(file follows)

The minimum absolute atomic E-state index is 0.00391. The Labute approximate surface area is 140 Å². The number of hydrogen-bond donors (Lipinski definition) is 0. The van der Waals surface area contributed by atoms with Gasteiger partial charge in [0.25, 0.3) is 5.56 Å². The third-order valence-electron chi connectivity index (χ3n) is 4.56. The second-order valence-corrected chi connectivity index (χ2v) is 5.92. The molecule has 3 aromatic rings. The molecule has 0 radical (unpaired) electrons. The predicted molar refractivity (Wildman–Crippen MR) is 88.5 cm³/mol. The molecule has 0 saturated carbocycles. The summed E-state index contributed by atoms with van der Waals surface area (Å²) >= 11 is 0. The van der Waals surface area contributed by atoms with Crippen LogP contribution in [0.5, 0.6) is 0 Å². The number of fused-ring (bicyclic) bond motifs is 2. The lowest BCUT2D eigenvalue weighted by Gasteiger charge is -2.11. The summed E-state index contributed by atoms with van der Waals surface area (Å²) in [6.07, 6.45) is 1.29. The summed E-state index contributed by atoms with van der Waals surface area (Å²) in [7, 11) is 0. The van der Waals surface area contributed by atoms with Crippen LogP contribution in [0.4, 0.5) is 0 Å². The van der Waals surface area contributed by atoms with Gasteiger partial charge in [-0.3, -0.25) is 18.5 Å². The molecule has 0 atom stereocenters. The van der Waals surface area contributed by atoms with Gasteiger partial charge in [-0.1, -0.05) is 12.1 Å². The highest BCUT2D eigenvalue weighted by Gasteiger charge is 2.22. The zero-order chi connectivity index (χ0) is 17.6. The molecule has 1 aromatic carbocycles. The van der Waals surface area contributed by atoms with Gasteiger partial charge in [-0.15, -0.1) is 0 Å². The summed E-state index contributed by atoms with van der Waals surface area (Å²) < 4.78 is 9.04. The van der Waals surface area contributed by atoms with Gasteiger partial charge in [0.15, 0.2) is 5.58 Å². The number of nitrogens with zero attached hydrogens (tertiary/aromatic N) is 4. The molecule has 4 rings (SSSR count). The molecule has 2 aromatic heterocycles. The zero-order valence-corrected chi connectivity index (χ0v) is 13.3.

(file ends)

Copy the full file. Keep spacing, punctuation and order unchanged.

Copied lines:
The minimum absolute atomic E-state index is 0.00391. The Labute approximate surface area is 140 Å². The number of hydrogen-bond donors (Lipinski definition) is 0. The van der Waals surface area contributed by atoms with Gasteiger partial charge in [0.25, 0.3) is 5.56 Å². The third-order valence-electron chi connectivity index (χ3n) is 4.56. The second-order valence-corrected chi connectivity index (χ2v) is 5.92. The molecule has 3 aromatic rings. The molecule has 0 radical (unpaired) electrons. The predicted molar refractivity (Wildman–Crippen MR) is 88.5 cm³/mol. The molecule has 0 saturated carbocycles. The summed E-state index contributed by atoms with van der Waals surface area (Å²) >= 11 is 0. The van der Waals surface area contributed by atoms with Crippen LogP contribution in [0.5, 0.6) is 0 Å². The number of fused-ring (bicyclic) bond motifs is 2. The lowest BCUT2D eigenvalue weighted by Gasteiger charge is -2.11. The summed E-state index contributed by atoms with van der Waals surface area (Å²) in [6.07, 6.45) is 1.29. The summed E-state index contributed by atoms with van der Waals surface area (Å²) in [7, 11) is 0. The van der Waals surface area contributed by atoms with Crippen LogP contribution in [0.4, 0.5) is 0 Å². The van der Waals surface area contributed by atoms with Gasteiger partial charge in [-0.3, -0.25) is 18.5 Å². The molecule has 0 atom stereocenters. The van der Waals surface area contributed by atoms with Gasteiger partial charge in [-0.1, -0.05) is 12.1 Å². The highest BCUT2D eigenvalue weighted by Gasteiger charge is 2.22. The zero-order chi connectivity index (χ0) is 17.6. The molecule has 1 aromatic carbocycles. The van der Waals surface area contributed by atoms with Gasteiger partial charge in [-0.15, -0.1) is 0 Å². The summed E-state index contributed by atoms with van der Waals surface area (Å²) < 4.78 is 9.04. The van der Waals surface area contributed by atoms with Gasteiger partial charge in [0.15, 0.2) is 5.58 Å². The number of nitrogens with zero attached hydrogens (tertiary/aromatic N) is 4. The molecule has 4 rings (SSSR count). The molecule has 2 aromatic heterocycles. The zero-order valence-corrected chi connectivity index (χ0v) is 13.3.